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Angular Momentum tricky problem

  1. Oct 20, 2013 #1
    1. The problem statement, all variables and given/known data
    As the picture shows, we are given several variables, but I am near completely lost. I am behind in my course and am trying to catch up as best as I can but this problem is really hard for me


    2. Relevant equations

    The equations that I have used are;

    parallel axis theorem
    angular acceleration = tangential acceleration*radius

    3. The attempt at a solution
    I know that this solution will be completely wrong as I haven't utilised the frictional torque, nor the angle.

    So, by applying the parallel axis theorem for the mass moment of inertia;

    I0 = I + mr^2
    I(slender bar) = 1/12 * m * L^2
    ∴ I0 = 1/12 * m * L^2 + mr^2

    then used the fact that:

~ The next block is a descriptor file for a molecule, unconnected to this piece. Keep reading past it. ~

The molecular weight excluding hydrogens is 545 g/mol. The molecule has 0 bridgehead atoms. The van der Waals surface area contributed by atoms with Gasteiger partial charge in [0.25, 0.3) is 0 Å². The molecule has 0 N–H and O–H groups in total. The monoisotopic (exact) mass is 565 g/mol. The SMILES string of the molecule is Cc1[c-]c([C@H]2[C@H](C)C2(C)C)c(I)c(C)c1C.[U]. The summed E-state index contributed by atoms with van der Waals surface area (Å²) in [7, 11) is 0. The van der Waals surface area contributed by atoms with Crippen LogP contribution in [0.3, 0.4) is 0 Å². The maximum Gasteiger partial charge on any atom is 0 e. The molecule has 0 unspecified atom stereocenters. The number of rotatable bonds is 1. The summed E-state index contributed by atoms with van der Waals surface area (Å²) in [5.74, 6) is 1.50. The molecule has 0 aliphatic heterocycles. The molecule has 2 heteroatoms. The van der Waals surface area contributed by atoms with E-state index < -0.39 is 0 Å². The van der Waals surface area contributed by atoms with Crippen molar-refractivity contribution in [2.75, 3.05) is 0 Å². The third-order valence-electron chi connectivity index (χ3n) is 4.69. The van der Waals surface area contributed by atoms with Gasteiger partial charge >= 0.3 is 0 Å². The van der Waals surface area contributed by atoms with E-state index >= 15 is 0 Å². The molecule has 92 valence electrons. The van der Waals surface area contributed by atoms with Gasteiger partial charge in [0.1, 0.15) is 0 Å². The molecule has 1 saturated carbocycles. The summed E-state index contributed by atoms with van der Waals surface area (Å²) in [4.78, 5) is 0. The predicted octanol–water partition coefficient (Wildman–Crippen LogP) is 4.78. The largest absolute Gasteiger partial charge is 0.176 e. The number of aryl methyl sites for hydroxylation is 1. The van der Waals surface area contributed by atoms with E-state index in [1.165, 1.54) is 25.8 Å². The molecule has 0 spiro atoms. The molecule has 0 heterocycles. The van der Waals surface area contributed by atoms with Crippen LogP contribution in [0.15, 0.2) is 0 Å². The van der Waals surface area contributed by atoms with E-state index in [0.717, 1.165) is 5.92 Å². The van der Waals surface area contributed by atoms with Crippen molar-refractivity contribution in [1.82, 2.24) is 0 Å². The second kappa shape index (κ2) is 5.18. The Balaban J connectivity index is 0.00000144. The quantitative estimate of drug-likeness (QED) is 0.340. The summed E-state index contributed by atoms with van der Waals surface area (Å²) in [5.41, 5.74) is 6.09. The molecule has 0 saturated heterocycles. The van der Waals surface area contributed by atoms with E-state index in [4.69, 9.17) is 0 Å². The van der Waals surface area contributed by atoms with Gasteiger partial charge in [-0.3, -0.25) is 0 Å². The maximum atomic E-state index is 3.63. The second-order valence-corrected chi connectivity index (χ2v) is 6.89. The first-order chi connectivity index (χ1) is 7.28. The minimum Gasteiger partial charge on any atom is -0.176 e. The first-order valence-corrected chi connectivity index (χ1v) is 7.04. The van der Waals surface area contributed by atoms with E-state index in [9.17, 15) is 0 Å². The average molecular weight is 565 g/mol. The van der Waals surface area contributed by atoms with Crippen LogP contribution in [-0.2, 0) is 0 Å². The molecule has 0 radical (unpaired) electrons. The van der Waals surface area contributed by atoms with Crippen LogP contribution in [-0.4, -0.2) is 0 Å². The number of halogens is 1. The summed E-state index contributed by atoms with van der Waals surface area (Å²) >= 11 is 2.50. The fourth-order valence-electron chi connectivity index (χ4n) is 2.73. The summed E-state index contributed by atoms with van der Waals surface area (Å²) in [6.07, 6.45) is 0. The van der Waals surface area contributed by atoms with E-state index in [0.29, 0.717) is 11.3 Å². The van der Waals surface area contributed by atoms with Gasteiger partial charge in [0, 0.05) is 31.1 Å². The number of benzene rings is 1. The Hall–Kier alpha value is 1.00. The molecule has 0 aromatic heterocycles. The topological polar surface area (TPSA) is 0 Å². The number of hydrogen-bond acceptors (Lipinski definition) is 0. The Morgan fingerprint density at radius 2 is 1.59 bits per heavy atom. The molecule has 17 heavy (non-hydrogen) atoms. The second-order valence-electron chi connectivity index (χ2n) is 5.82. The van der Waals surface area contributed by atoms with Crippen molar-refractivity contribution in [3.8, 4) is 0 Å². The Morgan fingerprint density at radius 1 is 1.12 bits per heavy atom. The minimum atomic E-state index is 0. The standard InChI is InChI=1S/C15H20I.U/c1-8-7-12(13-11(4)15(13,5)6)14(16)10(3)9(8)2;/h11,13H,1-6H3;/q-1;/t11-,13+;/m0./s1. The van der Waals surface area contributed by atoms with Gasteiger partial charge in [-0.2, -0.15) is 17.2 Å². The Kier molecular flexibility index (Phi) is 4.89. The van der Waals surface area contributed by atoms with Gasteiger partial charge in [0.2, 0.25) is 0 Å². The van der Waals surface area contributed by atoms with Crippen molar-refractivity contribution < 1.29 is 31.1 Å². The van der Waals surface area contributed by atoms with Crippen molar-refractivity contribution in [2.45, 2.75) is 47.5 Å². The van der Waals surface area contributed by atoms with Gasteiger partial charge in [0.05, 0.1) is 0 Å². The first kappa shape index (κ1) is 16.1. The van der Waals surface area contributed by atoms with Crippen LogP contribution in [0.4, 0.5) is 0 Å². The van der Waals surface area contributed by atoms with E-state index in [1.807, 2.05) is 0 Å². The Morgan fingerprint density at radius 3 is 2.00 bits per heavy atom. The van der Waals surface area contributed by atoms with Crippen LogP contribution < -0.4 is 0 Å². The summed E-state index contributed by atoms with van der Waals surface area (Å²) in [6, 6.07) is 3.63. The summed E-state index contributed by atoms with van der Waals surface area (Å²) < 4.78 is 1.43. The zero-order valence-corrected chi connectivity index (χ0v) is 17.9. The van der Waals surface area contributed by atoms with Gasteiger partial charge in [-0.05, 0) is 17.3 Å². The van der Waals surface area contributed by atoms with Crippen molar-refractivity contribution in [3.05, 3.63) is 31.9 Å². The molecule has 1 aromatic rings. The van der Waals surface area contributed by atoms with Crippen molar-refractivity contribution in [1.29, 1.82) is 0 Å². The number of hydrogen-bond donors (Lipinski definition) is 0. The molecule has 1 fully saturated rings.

ƩM0 = I0:

    and therefore:

    mgb = I0 * angular acceleration:
    where b is the distance from the COM

    however, as assumed, this gave the wrong answer, I'm really stuck with it and I want to know how I can do it for problems to come. Thanks!! :D
    1. The problem statement, all variables and given/known data



    2. Relevant equations



    3. The attempt at a solution
     

    Attached Files:

  2. jcsd
  3. Oct 20, 2013 #2

    SteamKing

    User Avatar
    Staff Emeritus
    Science Advisor
    Homework Helper

    You need to show your calculations.

    Your equation for the sum of the moments = I0 is incomplete.

    How are we to know what you've done if you don't provide your work?
     
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